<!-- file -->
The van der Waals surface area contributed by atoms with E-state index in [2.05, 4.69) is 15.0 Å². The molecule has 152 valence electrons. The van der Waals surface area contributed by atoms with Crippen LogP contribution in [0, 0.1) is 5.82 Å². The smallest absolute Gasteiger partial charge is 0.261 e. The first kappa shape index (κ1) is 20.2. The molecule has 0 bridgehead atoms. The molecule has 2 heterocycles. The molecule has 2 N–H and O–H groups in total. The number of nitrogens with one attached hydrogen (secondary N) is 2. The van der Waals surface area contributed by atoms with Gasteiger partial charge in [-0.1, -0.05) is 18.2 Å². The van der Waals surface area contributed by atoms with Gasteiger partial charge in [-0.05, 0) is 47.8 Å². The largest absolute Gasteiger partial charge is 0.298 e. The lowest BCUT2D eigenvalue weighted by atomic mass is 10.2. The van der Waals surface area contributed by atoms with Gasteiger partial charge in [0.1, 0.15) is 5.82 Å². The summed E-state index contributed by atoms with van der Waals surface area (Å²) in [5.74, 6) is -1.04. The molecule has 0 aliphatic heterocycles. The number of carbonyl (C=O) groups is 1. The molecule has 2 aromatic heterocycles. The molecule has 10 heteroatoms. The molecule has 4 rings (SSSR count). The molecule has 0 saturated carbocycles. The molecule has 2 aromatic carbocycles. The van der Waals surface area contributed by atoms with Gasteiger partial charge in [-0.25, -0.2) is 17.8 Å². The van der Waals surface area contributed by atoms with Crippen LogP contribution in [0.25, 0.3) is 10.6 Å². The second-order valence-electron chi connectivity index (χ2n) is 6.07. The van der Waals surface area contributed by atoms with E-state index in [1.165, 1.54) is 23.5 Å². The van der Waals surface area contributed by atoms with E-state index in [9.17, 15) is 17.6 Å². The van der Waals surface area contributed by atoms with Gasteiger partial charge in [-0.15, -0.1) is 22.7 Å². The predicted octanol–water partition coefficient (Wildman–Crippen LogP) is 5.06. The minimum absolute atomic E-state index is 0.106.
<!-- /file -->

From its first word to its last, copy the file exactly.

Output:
The van der Waals surface area contributed by atoms with E-state index in [2.05, 4.69) is 15.0 Å². The molecule has 152 valence electrons. The van der Waals surface area contributed by atoms with Crippen LogP contribution in [0, 0.1) is 5.82 Å². The smallest absolute Gasteiger partial charge is 0.261 e. The first kappa shape index (κ1) is 20.2. The molecule has 0 bridgehead atoms. The molecule has 2 heterocycles. The molecule has 2 N–H and O–H groups in total. The number of nitrogens with one attached hydrogen (secondary N) is 2. The van der Waals surface area contributed by atoms with Gasteiger partial charge in [-0.1, -0.05) is 18.2 Å². The van der Waals surface area contributed by atoms with Gasteiger partial charge in [-0.05, 0) is 47.8 Å². The largest absolute Gasteiger partial charge is 0.298 e. The lowest BCUT2D eigenvalue weighted by atomic mass is 10.2. The van der Waals surface area contributed by atoms with Gasteiger partial charge in [0.1, 0.15) is 5.82 Å². The summed E-state index contributed by atoms with van der Waals surface area (Å²) in [5.74, 6) is -1.04. The molecule has 0 aliphatic heterocycles. The number of carbonyl (C=O) groups is 1. The molecule has 2 aromatic heterocycles. The molecule has 10 heteroatoms. The molecule has 4 rings (SSSR count). The molecule has 0 saturated carbocycles. The molecule has 2 aromatic carbocycles. The van der Waals surface area contributed by atoms with Gasteiger partial charge in [-0.25, -0.2) is 17.8 Å². The van der Waals surface area contributed by atoms with Crippen LogP contribution in [0.25, 0.3) is 10.6 Å². The second-order valence-electron chi connectivity index (χ2n) is 6.07. The van der Waals surface area contributed by atoms with E-state index in [1.165, 1.54) is 23.5 Å². The van der Waals surface area contributed by atoms with E-state index in [9.17, 15) is 17.6 Å². The van der Waals surface area contributed by atoms with Gasteiger partial charge in [-0.15, -0.1) is 22.7 Å². The predicted octanol–water partition coefficient (Wildman–Crippen LogP) is 5.06. The minimum absolute atomic E-state index is 0.106.